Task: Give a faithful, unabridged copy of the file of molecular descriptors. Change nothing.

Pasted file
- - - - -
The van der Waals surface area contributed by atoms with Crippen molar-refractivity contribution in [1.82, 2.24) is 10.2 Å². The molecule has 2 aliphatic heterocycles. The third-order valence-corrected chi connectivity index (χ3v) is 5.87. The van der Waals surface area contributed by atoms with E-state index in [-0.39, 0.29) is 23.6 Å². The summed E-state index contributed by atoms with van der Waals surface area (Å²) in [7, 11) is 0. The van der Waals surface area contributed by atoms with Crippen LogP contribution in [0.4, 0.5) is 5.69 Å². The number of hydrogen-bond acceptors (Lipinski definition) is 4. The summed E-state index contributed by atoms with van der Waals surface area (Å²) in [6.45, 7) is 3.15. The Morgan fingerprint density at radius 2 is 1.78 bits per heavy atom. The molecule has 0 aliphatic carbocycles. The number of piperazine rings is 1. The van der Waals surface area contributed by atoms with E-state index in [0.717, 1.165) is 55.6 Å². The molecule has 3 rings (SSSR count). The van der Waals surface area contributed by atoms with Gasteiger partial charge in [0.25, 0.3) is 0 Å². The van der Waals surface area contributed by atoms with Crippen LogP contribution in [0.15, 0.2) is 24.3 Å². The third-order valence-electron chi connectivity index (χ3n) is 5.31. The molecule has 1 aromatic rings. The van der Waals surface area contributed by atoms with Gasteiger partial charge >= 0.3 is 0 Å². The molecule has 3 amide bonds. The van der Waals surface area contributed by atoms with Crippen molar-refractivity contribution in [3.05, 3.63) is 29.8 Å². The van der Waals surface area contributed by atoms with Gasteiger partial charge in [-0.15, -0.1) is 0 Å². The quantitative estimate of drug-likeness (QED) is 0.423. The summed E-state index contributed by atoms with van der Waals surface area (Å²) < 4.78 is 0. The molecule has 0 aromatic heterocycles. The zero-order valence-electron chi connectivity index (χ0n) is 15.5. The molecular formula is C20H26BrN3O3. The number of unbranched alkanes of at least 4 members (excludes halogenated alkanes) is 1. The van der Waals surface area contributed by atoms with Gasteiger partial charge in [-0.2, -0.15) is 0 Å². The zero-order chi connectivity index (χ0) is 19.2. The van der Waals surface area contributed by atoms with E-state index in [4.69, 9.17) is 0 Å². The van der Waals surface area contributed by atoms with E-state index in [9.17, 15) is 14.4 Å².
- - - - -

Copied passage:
The van der Waals surface area contributed by atoms with Crippen molar-refractivity contribution in [1.82, 2.24) is 10.2 Å². The molecule has 2 aliphatic heterocycles. The third-order valence-corrected chi connectivity index (χ3v) is 5.87. The van der Waals surface area contributed by atoms with E-state index in [-0.39, 0.29) is 23.6 Å². The summed E-state index contributed by atoms with van der Waals surface area (Å²) in [7, 11) is 0. The van der Waals surface area contributed by atoms with Crippen LogP contribution in [0.4, 0.5) is 5.69 Å². The number of hydrogen-bond acceptors (Lipinski definition) is 4. The summed E-state index contributed by atoms with van der Waals surface area (Å²) in [6.45, 7) is 3.15. The Morgan fingerprint density at radius 2 is 1.78 bits per heavy atom. The molecule has 0 aliphatic carbocycles. The number of piperazine rings is 1. The van der Waals surface area contributed by atoms with E-state index in [0.717, 1.165) is 55.6 Å². The molecule has 3 rings (SSSR count). The van der Waals surface area contributed by atoms with Gasteiger partial charge in [0.25, 0.3) is 0 Å². The van der Waals surface area contributed by atoms with Crippen LogP contribution in [0.15, 0.2) is 24.3 Å². The third-order valence-electron chi connectivity index (χ3n) is 5.31. The molecule has 1 aromatic rings. The van der Waals surface area contributed by atoms with Gasteiger partial charge >= 0.3 is 0 Å². The molecule has 3 amide bonds. The van der Waals surface area contributed by atoms with Crippen molar-refractivity contribution in [3.05, 3.63) is 29.8 Å². The van der Waals surface area contributed by atoms with Gasteiger partial charge in [-0.15, -0.1) is 0 Å². The quantitative estimate of drug-likeness (QED) is 0.423. The summed E-state index contributed by atoms with van der Waals surface area (Å²) < 4.78 is 0. The molecule has 0 aromatic heterocycles. The zero-order valence-electron chi connectivity index (χ0n) is 15.5. The molecular formula is C20H26BrN3O3. The number of unbranched alkanes of at least 4 members (excludes halogenated alkanes) is 1. The van der Waals surface area contributed by atoms with Gasteiger partial charge in [-0.2, -0.15) is 0 Å². The zero-order chi connectivity index (χ0) is 19.2. The van der Waals surface area contributed by atoms with E-state index in [4.69, 9.17) is 0 Å². The van der Waals surface area contributed by atoms with E-state index in [9.17, 15) is 14.4 Å².